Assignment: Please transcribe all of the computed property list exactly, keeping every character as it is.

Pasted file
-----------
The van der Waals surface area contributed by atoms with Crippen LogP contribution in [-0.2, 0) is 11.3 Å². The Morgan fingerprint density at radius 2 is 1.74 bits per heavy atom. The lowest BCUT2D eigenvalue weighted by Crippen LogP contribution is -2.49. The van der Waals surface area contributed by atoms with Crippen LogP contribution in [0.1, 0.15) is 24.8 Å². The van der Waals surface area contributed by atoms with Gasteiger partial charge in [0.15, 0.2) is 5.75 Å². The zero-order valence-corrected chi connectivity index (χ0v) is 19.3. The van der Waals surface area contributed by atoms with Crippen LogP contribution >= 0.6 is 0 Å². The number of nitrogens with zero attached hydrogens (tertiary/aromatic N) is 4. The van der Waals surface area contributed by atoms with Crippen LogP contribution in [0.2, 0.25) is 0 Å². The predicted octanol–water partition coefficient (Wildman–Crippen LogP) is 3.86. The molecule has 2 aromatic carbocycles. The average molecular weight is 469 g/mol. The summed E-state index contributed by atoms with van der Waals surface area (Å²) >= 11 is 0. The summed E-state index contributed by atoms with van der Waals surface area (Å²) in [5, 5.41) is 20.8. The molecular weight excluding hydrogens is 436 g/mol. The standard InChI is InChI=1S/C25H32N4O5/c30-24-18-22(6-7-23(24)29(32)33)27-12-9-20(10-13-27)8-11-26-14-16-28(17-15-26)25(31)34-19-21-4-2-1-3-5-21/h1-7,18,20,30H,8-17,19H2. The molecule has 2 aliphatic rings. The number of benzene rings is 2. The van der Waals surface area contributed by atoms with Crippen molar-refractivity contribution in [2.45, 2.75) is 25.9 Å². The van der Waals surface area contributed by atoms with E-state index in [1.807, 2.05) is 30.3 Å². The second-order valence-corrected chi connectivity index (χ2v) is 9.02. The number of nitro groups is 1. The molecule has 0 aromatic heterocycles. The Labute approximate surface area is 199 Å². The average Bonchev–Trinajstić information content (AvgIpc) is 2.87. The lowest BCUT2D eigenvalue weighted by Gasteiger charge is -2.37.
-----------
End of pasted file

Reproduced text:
The van der Waals surface area contributed by atoms with Crippen LogP contribution in [-0.2, 0) is 11.3 Å². The Morgan fingerprint density at radius 2 is 1.74 bits per heavy atom. The lowest BCUT2D eigenvalue weighted by Crippen LogP contribution is -2.49. The van der Waals surface area contributed by atoms with Crippen LogP contribution in [0.1, 0.15) is 24.8 Å². The van der Waals surface area contributed by atoms with Gasteiger partial charge in [0.15, 0.2) is 5.75 Å². The zero-order valence-corrected chi connectivity index (χ0v) is 19.3. The van der Waals surface area contributed by atoms with Crippen LogP contribution >= 0.6 is 0 Å². The number of nitrogens with zero attached hydrogens (tertiary/aromatic N) is 4. The van der Waals surface area contributed by atoms with Crippen LogP contribution in [0.2, 0.25) is 0 Å². The predicted octanol–water partition coefficient (Wildman–Crippen LogP) is 3.86. The molecule has 2 aromatic carbocycles. The average molecular weight is 469 g/mol. The summed E-state index contributed by atoms with van der Waals surface area (Å²) >= 11 is 0. The summed E-state index contributed by atoms with van der Waals surface area (Å²) in [5, 5.41) is 20.8. The molecular weight excluding hydrogens is 436 g/mol. The standard InChI is InChI=1S/C25H32N4O5/c30-24-18-22(6-7-23(24)29(32)33)27-12-9-20(10-13-27)8-11-26-14-16-28(17-15-26)25(31)34-19-21-4-2-1-3-5-21/h1-7,18,20,30H,8-17,19H2. The molecule has 2 aliphatic rings. The number of benzene rings is 2. The van der Waals surface area contributed by atoms with Crippen molar-refractivity contribution in [2.45, 2.75) is 25.9 Å². The van der Waals surface area contributed by atoms with E-state index in [1.807, 2.05) is 30.3 Å². The second-order valence-corrected chi connectivity index (χ2v) is 9.02. The number of nitro groups is 1. The molecule has 0 aromatic heterocycles. The Labute approximate surface area is 199 Å². The average Bonchev–Trinajstić information content (AvgIpc) is 2.87. The lowest BCUT2D eigenvalue weighted by Gasteiger charge is -2.37.